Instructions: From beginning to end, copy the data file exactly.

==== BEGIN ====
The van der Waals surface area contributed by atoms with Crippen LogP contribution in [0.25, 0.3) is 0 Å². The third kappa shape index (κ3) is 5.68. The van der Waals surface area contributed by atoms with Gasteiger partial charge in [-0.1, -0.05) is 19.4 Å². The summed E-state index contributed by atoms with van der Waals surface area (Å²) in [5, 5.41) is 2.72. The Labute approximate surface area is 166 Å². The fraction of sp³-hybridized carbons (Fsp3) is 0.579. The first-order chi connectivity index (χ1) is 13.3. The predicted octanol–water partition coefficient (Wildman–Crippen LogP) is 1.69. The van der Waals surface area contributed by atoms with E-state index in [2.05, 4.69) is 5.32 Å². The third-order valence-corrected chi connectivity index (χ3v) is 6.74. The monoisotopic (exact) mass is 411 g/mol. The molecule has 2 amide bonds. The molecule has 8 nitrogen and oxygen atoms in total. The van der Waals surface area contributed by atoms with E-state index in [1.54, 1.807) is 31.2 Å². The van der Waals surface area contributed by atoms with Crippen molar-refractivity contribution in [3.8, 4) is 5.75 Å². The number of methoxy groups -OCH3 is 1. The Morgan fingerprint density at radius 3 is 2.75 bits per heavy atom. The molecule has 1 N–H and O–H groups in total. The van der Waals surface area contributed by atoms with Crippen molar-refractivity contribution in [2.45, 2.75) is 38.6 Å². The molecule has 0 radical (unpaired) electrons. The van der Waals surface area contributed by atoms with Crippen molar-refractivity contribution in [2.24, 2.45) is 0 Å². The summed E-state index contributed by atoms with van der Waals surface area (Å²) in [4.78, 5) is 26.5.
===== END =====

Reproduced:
The van der Waals surface area contributed by atoms with Crippen LogP contribution in [0.25, 0.3) is 0 Å². The third kappa shape index (κ3) is 5.68. The van der Waals surface area contributed by atoms with Gasteiger partial charge in [-0.1, -0.05) is 19.4 Å². The summed E-state index contributed by atoms with van der Waals surface area (Å²) in [5, 5.41) is 2.72. The Labute approximate surface area is 166 Å². The fraction of sp³-hybridized carbons (Fsp3) is 0.579. The first-order chi connectivity index (χ1) is 13.3. The predicted octanol–water partition coefficient (Wildman–Crippen LogP) is 1.69. The van der Waals surface area contributed by atoms with E-state index in [2.05, 4.69) is 5.32 Å². The third-order valence-corrected chi connectivity index (χ3v) is 6.74. The monoisotopic (exact) mass is 411 g/mol. The molecule has 2 amide bonds. The molecule has 8 nitrogen and oxygen atoms in total. The van der Waals surface area contributed by atoms with E-state index in [1.54, 1.807) is 31.2 Å². The van der Waals surface area contributed by atoms with Crippen molar-refractivity contribution in [3.8, 4) is 5.75 Å². The number of methoxy groups -OCH3 is 1. The Morgan fingerprint density at radius 3 is 2.75 bits per heavy atom. The molecule has 1 N–H and O–H groups in total. The van der Waals surface area contributed by atoms with Crippen molar-refractivity contribution in [2.45, 2.75) is 38.6 Å². The molecule has 0 radical (unpaired) electrons. The van der Waals surface area contributed by atoms with Crippen molar-refractivity contribution in [2.24, 2.45) is 0 Å². The summed E-state index contributed by atoms with van der Waals surface area (Å²) in [4.78, 5) is 26.5.